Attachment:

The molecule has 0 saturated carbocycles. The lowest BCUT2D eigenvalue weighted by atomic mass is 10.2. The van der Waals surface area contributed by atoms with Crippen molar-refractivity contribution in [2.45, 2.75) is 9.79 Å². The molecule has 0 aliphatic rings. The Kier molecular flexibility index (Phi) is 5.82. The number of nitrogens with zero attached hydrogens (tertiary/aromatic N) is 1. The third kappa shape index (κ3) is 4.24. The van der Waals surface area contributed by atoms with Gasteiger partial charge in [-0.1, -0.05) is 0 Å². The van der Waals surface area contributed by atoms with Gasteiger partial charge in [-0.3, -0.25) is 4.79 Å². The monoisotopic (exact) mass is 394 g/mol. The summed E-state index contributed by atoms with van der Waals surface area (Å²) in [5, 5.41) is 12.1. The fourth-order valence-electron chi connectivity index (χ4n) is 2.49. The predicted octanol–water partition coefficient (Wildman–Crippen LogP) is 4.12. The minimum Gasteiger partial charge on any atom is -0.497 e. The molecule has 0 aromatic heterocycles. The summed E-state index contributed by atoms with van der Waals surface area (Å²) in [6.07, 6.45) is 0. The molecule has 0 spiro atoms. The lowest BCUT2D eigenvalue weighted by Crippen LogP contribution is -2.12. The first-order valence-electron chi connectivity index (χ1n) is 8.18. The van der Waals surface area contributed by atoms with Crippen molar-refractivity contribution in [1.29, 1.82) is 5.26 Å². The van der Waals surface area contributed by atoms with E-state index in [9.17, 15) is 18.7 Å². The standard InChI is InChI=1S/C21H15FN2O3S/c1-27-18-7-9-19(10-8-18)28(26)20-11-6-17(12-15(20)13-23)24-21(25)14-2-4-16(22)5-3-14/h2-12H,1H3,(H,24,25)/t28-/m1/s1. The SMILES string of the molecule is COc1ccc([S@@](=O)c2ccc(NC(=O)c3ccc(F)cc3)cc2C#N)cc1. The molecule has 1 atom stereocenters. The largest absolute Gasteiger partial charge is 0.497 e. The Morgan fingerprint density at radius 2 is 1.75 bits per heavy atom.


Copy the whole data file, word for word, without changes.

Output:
The molecule has 0 saturated carbocycles. The lowest BCUT2D eigenvalue weighted by atomic mass is 10.2. The van der Waals surface area contributed by atoms with Crippen molar-refractivity contribution in [2.45, 2.75) is 9.79 Å². The molecule has 0 aliphatic rings. The Kier molecular flexibility index (Phi) is 5.82. The number of nitrogens with zero attached hydrogens (tertiary/aromatic N) is 1. The third kappa shape index (κ3) is 4.24. The van der Waals surface area contributed by atoms with Gasteiger partial charge in [-0.1, -0.05) is 0 Å². The van der Waals surface area contributed by atoms with Gasteiger partial charge in [-0.3, -0.25) is 4.79 Å². The monoisotopic (exact) mass is 394 g/mol. The summed E-state index contributed by atoms with van der Waals surface area (Å²) in [5, 5.41) is 12.1. The fourth-order valence-electron chi connectivity index (χ4n) is 2.49. The predicted octanol–water partition coefficient (Wildman–Crippen LogP) is 4.12. The minimum Gasteiger partial charge on any atom is -0.497 e. The molecule has 0 aromatic heterocycles. The summed E-state index contributed by atoms with van der Waals surface area (Å²) in [6.07, 6.45) is 0. The molecule has 0 spiro atoms. The lowest BCUT2D eigenvalue weighted by Crippen LogP contribution is -2.12. The first-order valence-electron chi connectivity index (χ1n) is 8.18. The van der Waals surface area contributed by atoms with Crippen molar-refractivity contribution in [1.29, 1.82) is 5.26 Å². The van der Waals surface area contributed by atoms with E-state index in [9.17, 15) is 18.7 Å². The standard InChI is InChI=1S/C21H15FN2O3S/c1-27-18-7-9-19(10-8-18)28(26)20-11-6-17(12-15(20)13-23)24-21(25)14-2-4-16(22)5-3-14/h2-12H,1H3,(H,24,25)/t28-/m1/s1. The SMILES string of the molecule is COc1ccc([S@@](=O)c2ccc(NC(=O)c3ccc(F)cc3)cc2C#N)cc1. The molecule has 1 atom stereocenters. The largest absolute Gasteiger partial charge is 0.497 e. The Morgan fingerprint density at radius 2 is 1.75 bits per heavy atom.